Can’t Hear You …

Grasshoppers Change Courtship Tunes to Cope With Urban Noises

Grasshoppers in urban areas are changing the tune of their courtship songs so as to be heard over the sound of traffic.  […] A team of researchers from the University of Bielefeld in Germany observed the bow-winged grasshoppers in order to understand the effect of human-made noise like traffic on their communication.

“Bow-winged grasshoppers produce songs that include low and high frequency components. We found that grasshoppers from noisy habitats boost the volume of the lower-frequency part of their song, which makes sense since road noise can mask signals in this part of the frequency spectrum,” Lampe said in a statement.

Male grasshoppers have been able to adapt to the increasing noise by changing their tune. Lampe suggests that the change is a long-term effect and “not a spontaneous behavioral adaptation to noise,” a report in National Geographic said.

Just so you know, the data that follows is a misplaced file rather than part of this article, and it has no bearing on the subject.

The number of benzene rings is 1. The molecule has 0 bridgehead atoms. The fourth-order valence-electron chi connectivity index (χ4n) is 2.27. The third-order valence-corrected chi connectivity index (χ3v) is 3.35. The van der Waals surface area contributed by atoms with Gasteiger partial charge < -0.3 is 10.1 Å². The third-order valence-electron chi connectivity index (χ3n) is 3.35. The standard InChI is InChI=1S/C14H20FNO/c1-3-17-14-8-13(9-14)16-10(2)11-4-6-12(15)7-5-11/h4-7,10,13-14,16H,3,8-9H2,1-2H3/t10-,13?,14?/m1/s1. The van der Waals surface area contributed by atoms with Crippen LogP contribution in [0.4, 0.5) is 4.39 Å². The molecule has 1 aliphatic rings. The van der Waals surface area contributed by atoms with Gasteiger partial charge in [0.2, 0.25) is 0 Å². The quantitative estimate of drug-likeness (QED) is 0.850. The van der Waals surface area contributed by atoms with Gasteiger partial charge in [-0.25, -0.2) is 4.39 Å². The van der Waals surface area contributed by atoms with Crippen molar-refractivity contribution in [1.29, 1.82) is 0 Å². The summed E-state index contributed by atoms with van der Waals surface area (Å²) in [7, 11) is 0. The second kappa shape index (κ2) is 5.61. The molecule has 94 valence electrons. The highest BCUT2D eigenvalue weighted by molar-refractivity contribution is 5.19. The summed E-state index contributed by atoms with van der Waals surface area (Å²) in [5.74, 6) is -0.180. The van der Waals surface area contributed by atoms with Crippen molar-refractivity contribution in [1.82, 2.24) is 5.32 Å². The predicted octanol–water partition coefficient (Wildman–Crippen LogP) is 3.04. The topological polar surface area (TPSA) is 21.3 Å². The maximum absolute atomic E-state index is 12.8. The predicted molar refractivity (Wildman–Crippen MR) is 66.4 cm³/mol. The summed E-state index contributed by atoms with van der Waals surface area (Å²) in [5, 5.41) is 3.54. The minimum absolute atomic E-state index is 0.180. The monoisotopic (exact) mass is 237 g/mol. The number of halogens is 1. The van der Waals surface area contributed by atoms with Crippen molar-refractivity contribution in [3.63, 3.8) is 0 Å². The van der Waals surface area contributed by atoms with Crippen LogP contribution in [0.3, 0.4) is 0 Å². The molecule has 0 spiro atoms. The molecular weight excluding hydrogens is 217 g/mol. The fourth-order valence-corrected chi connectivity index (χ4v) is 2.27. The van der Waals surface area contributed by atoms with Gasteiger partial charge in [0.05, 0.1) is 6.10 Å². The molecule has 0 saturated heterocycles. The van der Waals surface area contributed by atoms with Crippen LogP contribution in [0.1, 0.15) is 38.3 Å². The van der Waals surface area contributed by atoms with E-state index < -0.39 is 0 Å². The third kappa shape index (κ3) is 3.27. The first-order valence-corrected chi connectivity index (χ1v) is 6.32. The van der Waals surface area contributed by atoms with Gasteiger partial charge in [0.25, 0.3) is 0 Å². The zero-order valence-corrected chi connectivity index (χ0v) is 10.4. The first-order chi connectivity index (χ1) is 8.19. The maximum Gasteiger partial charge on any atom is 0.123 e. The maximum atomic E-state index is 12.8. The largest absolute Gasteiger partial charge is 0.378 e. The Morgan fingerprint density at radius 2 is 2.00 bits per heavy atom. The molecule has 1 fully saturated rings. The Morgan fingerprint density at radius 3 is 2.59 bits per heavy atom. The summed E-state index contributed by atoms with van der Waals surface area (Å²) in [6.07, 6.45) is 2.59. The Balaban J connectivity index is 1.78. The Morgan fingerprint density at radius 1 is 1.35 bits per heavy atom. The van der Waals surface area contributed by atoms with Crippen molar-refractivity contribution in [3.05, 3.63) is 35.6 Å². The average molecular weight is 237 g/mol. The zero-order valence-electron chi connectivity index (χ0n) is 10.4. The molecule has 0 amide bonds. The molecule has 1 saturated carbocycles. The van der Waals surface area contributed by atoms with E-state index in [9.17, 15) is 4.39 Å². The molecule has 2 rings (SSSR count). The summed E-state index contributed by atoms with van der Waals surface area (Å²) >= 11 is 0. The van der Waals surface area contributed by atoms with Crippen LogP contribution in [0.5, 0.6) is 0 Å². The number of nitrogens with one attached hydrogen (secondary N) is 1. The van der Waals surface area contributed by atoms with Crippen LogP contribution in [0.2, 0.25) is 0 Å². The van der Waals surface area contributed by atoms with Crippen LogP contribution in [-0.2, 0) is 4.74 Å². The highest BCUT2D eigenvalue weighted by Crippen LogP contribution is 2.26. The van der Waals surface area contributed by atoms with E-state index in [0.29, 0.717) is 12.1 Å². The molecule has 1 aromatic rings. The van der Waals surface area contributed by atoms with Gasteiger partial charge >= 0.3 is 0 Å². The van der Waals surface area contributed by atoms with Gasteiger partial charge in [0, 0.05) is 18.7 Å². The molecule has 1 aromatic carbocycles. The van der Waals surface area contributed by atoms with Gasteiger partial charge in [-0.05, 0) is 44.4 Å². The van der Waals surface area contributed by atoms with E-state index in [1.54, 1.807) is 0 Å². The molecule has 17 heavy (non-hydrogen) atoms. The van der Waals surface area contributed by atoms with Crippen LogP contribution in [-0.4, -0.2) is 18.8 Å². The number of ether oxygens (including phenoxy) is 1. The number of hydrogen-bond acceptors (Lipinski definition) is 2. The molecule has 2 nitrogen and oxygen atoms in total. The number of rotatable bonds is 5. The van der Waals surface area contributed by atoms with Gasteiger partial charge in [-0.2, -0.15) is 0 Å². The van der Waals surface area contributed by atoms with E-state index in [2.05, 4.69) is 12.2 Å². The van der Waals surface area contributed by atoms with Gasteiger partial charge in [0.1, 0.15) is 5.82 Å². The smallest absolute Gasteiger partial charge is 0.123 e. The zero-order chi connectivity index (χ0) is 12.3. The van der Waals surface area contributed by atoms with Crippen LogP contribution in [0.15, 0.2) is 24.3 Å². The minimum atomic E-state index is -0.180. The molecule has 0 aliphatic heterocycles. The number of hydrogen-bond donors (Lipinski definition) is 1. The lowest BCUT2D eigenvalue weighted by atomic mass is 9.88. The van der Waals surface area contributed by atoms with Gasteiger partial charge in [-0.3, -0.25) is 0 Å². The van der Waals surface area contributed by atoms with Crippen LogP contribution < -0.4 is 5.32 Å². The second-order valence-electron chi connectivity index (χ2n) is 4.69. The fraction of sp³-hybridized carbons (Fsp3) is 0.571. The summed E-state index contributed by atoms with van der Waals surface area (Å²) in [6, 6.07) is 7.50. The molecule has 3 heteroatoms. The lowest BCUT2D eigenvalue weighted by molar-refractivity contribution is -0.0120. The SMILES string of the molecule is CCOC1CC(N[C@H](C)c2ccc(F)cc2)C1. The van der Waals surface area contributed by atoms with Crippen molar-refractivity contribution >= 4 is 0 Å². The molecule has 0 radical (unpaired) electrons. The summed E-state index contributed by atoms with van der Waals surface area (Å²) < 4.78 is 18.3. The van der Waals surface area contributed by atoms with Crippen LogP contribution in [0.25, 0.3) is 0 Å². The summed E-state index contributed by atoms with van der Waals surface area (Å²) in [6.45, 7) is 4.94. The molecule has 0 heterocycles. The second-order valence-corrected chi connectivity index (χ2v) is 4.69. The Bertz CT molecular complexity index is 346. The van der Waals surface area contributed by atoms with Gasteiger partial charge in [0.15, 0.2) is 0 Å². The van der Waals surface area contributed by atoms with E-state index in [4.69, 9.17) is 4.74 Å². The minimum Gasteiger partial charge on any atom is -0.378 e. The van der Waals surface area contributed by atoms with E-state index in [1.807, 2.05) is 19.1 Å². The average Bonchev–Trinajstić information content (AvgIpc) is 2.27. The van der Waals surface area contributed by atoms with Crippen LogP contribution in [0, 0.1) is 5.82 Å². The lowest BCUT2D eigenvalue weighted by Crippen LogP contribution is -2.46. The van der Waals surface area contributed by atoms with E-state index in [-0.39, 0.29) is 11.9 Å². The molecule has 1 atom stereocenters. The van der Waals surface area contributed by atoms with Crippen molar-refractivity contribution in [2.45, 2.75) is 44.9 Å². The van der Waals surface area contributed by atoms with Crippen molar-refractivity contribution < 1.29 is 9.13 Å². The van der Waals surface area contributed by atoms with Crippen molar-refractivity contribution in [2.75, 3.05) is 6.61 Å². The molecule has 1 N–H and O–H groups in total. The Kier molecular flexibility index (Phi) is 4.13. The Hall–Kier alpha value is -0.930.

The findings of the study, “Staying tuned: grasshoppers from noisy roadside habitats produce courtship signals with elevated frequency components”, are published in the journal Functional Ecology.

It’s a simple example of natural selection in action.  Those grasshoppers that had a genetic predisposition to a louder low-frequency element to their mating call suddenly had an advantage to their higher-frequency counterparts.  Over the course of time, the mating calls of the entire population gradually shifted to favor the low end of the spectrum … selected by the noise that filtered out the part that the females couldn’t hear.

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